The goal of migraine surgery is to reduce or eliminate headache frequency, duration and pain. Migraines can be associated with compression and irritation of sensory nerves and vessels around your head. When these compression points are released during surgery, the severity of migraines may decrease or you may not experience further migraines.

Sites of nerve compression are also known as trigger points. You may have one or several trigger points depending on your symptoms. The most common and main trigger sites are frontal (pain above your eyes and/or your forehead), temporal (pain over your temples), rhinogenic (pain inside your nose that can extend to behind your eyes), occipital (pain on the back of your head that can radiate across your skull to your eyes or behind your eyes). You may also experience pain at less common sites around your head.

Who is a good candidate for migraine surgery?

Migraine surgery is a highly individualized procedure. Depending on your symptoms, you may be eligible for trigger point release at different sites.

In general, you may be a good candidate for migraine surgery if:

  • You have been diagnosed with migraines or occipital neuralgia by a neurologist (not all headaches are migraines)
  • You have tried several therapies (behavioral, medications) without success
  • You are physically healthy
  • You have realistic expectations

What are the risks of migraine surgery?

The decision to have migraine surgery is an extremely personal one. You’ll have to decide if the potential benefits will achieve your goals and if the risks and potential complications of migraine surgery are acceptable.

The possible risks of migraine surgery include, but are not limited to:

  • Anesthesia risks
  • Asymmetry in muscle functions
  • Bleeding, perhaps requiring a transfusion
  • Deep vein thrombosis, cardiac and pulmonary complications
  • Fatty tissue found deep in the skin might die (fat necrosis)
  • Fluid accumulation (seroma)
  • Hematoma
  • Infection
  • Permanent numbness or other changes in skin sensation
  • Persistent pain
  • Poor healing of incisions
  • Possible need for secondary procedures should, for example, a neuroma occur
  • Skin discoloration and/or prolonged swelling
  • Skin loss
  • Suboptimal aesthetic results
  • Unfavorable and/or visible scarring

How should I prepare for migraine surgery?

In preparing for migraine surgery, you may be asked to:

  • Get lab testing or a medical evaluation
  • Take certain medications or adjust your current medications
  • Stop smoking
  • Avoid taking aspirin, anti-inflammatory drugs and herbal supplements as they can increase bleeding

Migraine surgery is typically performed in a hospital or licensed ambulatory (outpatient) surgery setting. The operation is typically done under general anesthesia. If your surgery is performed on an outpatient basis, be sure to arrange for someone to drive you to and from surgery and to stay with you for at least the first night following surgery.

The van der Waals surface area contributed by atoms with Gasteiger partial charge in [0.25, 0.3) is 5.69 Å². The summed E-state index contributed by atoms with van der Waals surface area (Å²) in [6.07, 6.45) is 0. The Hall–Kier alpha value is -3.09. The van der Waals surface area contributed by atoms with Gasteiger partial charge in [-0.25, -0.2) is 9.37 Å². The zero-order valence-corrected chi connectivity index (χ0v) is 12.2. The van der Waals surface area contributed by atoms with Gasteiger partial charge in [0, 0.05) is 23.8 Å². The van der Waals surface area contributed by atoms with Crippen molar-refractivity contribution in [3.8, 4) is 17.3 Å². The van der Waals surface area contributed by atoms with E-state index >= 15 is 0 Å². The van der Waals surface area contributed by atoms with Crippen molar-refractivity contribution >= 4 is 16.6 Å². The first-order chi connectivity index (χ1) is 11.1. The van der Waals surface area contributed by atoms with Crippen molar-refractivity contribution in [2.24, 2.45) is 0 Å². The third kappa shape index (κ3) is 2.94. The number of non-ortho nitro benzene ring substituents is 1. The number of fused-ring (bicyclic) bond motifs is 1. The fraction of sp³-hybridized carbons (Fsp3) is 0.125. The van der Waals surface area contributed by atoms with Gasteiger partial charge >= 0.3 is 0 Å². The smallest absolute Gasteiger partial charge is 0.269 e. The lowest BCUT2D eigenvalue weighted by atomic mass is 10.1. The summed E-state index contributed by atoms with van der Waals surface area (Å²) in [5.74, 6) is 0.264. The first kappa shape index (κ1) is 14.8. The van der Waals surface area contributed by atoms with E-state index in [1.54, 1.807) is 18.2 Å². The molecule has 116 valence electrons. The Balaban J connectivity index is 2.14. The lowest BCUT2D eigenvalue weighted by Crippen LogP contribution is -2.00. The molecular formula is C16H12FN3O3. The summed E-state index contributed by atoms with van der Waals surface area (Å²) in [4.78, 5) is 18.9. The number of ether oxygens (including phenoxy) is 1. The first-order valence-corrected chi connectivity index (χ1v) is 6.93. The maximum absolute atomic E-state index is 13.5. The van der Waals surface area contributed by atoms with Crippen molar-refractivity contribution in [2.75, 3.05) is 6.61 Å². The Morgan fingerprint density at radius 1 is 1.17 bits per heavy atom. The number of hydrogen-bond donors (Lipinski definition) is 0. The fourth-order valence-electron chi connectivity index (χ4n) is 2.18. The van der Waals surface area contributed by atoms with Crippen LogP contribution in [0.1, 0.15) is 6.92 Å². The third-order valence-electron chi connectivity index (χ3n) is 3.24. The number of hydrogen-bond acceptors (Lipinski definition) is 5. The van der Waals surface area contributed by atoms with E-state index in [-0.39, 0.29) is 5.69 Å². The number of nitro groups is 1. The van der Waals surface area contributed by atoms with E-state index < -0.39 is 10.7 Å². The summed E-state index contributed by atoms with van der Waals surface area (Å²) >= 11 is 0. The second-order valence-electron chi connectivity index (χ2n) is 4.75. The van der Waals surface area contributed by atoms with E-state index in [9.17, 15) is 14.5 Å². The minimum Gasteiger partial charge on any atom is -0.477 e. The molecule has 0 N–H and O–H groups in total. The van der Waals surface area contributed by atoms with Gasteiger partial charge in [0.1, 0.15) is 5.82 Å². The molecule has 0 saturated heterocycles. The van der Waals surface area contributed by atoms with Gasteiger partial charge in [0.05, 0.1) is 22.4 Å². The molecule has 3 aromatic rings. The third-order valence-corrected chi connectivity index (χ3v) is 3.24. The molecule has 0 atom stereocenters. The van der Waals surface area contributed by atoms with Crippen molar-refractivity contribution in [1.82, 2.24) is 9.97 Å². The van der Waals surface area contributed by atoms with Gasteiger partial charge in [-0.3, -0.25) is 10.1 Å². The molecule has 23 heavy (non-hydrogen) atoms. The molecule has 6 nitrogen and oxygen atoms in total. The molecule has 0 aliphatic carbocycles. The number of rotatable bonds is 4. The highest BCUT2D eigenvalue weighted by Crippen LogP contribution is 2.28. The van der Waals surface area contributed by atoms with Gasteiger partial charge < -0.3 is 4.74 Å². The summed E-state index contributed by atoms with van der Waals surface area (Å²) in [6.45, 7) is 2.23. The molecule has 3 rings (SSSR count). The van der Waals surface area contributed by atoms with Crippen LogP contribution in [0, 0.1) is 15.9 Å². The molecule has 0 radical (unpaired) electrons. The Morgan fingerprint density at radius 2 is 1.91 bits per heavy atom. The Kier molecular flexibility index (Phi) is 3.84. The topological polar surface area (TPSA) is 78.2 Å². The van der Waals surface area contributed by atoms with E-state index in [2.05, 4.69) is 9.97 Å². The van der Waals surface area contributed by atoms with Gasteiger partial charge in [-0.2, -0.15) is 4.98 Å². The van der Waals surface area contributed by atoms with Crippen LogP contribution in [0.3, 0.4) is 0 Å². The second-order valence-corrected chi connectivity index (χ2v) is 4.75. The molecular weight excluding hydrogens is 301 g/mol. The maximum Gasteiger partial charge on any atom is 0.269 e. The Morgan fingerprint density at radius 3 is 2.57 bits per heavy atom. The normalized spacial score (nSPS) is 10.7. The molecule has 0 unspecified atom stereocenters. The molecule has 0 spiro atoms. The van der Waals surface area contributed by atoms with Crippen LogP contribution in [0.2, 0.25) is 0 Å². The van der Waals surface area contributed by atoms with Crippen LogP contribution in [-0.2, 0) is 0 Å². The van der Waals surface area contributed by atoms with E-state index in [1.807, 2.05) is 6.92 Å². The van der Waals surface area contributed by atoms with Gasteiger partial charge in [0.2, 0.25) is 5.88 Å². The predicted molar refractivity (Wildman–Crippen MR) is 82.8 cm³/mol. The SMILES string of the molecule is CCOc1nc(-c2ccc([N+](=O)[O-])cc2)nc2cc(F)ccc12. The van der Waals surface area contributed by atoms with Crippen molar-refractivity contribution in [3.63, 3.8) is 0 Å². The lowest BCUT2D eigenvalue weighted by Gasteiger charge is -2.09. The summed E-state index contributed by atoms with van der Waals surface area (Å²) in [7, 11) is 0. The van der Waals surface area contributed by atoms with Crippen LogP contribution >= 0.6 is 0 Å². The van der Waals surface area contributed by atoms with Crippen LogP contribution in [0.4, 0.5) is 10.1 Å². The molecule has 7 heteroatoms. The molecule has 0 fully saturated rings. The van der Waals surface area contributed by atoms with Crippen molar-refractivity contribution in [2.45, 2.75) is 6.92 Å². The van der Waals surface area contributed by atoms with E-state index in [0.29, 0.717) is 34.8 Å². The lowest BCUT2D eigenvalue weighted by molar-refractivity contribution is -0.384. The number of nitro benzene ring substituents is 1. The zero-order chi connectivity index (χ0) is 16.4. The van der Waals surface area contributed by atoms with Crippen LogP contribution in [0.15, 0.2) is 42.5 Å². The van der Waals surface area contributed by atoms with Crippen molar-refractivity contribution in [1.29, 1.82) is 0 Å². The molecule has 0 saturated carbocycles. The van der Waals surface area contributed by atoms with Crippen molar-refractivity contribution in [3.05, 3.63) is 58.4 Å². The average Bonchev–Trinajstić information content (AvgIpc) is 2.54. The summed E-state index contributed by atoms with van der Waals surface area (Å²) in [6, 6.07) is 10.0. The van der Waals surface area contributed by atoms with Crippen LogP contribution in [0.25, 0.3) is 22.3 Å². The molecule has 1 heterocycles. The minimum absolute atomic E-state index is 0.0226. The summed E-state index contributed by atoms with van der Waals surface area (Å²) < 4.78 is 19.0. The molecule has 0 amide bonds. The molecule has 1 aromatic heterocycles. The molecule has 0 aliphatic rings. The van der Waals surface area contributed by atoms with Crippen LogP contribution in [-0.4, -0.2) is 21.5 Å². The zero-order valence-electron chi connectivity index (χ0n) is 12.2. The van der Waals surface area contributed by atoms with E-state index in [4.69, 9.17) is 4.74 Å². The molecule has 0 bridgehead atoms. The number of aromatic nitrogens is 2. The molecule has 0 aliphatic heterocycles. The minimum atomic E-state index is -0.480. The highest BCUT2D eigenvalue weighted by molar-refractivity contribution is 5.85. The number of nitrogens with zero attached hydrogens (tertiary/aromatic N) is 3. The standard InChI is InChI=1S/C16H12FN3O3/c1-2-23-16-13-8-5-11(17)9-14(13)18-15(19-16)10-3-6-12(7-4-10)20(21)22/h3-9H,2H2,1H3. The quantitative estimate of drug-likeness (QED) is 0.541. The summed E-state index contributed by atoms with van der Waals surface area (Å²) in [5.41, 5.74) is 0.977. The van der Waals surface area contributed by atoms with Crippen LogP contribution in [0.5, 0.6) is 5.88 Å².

What should I expect during my migraine surgery recovery?

Following your migraine surgery, you will have minimal dressings if any. Controlling swelling and incision care is important. Sometimes the nerves can be irritated post-operatively requiring pain medication. In more rare cases nerve modulator medications may be utilized as well.

You will be given specific instructions that may include:

  • How to care for your surgical site(s) following surgery
  • Medications to apply or take orally to aid healing and reduce the risk of infection
  • Specific concerns to look for at the surgical site or in your general health
  • When to follow up with your plastic surgeon.

What results should I expect after migraine surgery?

Migraine surgery can reduce migraine frequency, duration and severity in appropriately selected patients. Studies have shown that between 70% and 95% of patients undergoing surgery experience improvement or complete elimination of migraine headaches.

While some patients see an immediate improvement in their headaches, others can only appreciate the effect of surgery after several months.

The practice of medicine and surgery is not an exact science. Although good results are expected, there is no guarantee. In some situations, it may not be possible to achieve optimal results with a single surgical procedure and a second operation may be necessary.

Sometimes, intense pain masks another area of pain. If you are experiencing pain at the site of surgery or in a different area, see your plastic surgeon in the office. A second site of pain may have been unmasked by your first surgery.